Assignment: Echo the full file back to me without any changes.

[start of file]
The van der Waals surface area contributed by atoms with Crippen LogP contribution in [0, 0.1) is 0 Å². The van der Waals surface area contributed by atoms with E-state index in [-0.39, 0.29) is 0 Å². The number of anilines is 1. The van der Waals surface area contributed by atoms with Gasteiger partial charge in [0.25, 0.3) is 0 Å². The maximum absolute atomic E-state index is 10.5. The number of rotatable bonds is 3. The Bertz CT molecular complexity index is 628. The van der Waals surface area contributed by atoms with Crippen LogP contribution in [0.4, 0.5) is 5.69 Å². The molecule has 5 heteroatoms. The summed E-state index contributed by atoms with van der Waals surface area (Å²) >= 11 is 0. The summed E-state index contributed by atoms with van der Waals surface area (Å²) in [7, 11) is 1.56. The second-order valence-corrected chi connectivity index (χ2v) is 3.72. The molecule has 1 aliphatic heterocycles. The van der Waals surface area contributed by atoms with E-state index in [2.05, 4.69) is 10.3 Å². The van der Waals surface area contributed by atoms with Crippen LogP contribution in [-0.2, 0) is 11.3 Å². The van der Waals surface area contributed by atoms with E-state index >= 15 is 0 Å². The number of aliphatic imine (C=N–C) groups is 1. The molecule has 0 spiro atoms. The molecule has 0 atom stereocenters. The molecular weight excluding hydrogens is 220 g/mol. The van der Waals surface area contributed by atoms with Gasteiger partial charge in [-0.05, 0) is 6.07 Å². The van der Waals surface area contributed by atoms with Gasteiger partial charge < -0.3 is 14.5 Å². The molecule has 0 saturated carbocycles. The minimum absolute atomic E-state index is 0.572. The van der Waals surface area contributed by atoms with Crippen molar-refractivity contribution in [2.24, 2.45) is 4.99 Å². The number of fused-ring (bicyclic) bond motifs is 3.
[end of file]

The van der Waals surface area contributed by atoms with Crippen LogP contribution in [0, 0.1) is 0 Å². The van der Waals surface area contributed by atoms with E-state index in [-0.39, 0.29) is 0 Å². The number of anilines is 1. The van der Waals surface area contributed by atoms with Gasteiger partial charge in [0.25, 0.3) is 0 Å². The maximum absolute atomic E-state index is 10.5. The number of rotatable bonds is 3. The Bertz CT molecular complexity index is 628. The van der Waals surface area contributed by atoms with Crippen LogP contribution in [0.4, 0.5) is 5.69 Å². The molecule has 5 heteroatoms. The summed E-state index contributed by atoms with van der Waals surface area (Å²) >= 11 is 0. The summed E-state index contributed by atoms with van der Waals surface area (Å²) in [7, 11) is 1.56. The second-order valence-corrected chi connectivity index (χ2v) is 3.72. The molecule has 1 aliphatic heterocycles. The van der Waals surface area contributed by atoms with E-state index in [2.05, 4.69) is 10.3 Å². The van der Waals surface area contributed by atoms with Crippen LogP contribution in [-0.2, 0) is 11.3 Å². The van der Waals surface area contributed by atoms with E-state index >= 15 is 0 Å². The number of aliphatic imine (C=N–C) groups is 1. The molecule has 0 spiro atoms. The molecule has 0 atom stereocenters. The molecular weight excluding hydrogens is 220 g/mol. The van der Waals surface area contributed by atoms with Gasteiger partial charge in [-0.05, 0) is 6.07 Å². The van der Waals surface area contributed by atoms with Gasteiger partial charge < -0.3 is 14.5 Å². The molecule has 0 saturated carbocycles. The minimum absolute atomic E-state index is 0.572. The van der Waals surface area contributed by atoms with Crippen molar-refractivity contribution in [2.24, 2.45) is 4.99 Å². The number of fused-ring (bicyclic) bond motifs is 3.